• circumstances that could impair the ability to continue to engage in historically important transactions;
  • options on non-financial assets (e.g., real estate puts); and QQ other company or industry-specific factors that would affect the company’s credit rating or its ability to raise short-term or long-term financing.

If it is difficult to assess the impact of uncertain events, such as potentially material loss contingencies, on cash requirements and liquidity, the company should explain why.

The SEC’s recent guidance reminds companies of those matters and addresses new topics related to contemporary types of funding methods and approaches to cash management.

Consistency and Transparency

Some of the SEC’s recent guidance stems from recent headlines, e.g., Lehman’s use of repurchase transactions for “window dressing.” The SEC emphasizes that, “if the registrant’s financial statements [i.e., at the end of a fiscal period] do not adequately convey the registrant’s financing arrangements during the period, or the impact of those arrangements on liquidity, . . . additional narrative disclosure should be considered and may be required to enable an understanding of the amounts depicted in the financial statements.” The guidance goes into some detail about disclosure of repurchase transactions.

Cash Management

The SEC has previously noted that MD&A should describe known material trends or uncertainties relating to management’s determinations when and how to use cash resources to satisfy obligations and make other capital expenditures. The new guidance advises companies to consider describing:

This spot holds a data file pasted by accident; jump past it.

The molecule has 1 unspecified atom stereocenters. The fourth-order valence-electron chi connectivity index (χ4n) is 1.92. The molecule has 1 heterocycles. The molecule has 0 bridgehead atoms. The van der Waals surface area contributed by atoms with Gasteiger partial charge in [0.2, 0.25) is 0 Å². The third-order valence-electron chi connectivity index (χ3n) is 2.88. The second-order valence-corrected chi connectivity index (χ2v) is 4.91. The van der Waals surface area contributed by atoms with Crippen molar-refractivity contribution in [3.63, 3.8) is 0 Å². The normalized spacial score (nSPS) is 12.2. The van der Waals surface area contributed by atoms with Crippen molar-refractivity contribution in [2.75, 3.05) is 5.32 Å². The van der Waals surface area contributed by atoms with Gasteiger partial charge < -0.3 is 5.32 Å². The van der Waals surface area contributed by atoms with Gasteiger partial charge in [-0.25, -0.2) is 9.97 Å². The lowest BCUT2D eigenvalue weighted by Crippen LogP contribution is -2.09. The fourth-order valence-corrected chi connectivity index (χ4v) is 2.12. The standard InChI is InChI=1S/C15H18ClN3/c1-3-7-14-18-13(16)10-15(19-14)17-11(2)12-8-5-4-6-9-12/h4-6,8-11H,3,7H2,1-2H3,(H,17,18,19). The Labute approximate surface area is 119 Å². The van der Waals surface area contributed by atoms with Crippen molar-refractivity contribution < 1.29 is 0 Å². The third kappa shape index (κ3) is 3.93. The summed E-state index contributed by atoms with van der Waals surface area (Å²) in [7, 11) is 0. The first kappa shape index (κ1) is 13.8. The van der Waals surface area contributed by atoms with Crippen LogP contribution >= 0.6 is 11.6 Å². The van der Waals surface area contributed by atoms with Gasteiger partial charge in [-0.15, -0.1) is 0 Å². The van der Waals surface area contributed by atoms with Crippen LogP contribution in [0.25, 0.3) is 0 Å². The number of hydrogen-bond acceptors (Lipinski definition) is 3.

• cash management and risk management policies that are relevant to an assessment of the company’s financial condition;
  • the nature and composition of any portfolio of short-term assets; and
  • any related market, settlement or other risk exposure.

The latter “could include information about the nature of any limits or restrictions and their effect on the company’s ability to use or to access those assets to fund its business operations.” For example, an international company that maintains cash balances or other short-term assets in different jurisdictions should consider whether regulatory or tax considerations, debt covenants or other factors limit its ability to use those assets to satisfy its requirements. (This has been the subject of frequent SEC comments on filings.)

Other Trends and Uncertainties

The SEC guidance adds the following to its prior laundry lists of circumstances that may require disclosure and analysis:

  • difficulties accessing the debt markets;
  • reliance on commercial paper or other short-term financing arrangements;
  • maturity mismatches between borrowing sources and the assets funded by those sources;
  • changes in terms requested by counterparties;
  • changes in the valuation of collateral; and
  • counterparty risk.

The bottom line is that “transparent financial reporting that conveys a complete and understandable picture of a company’s financial position reduces uncertainty in our markets. . . . The economic environment is not static. Circumstances and risks change and, as a result, disclosure about those circumstances and risks must also evolve.”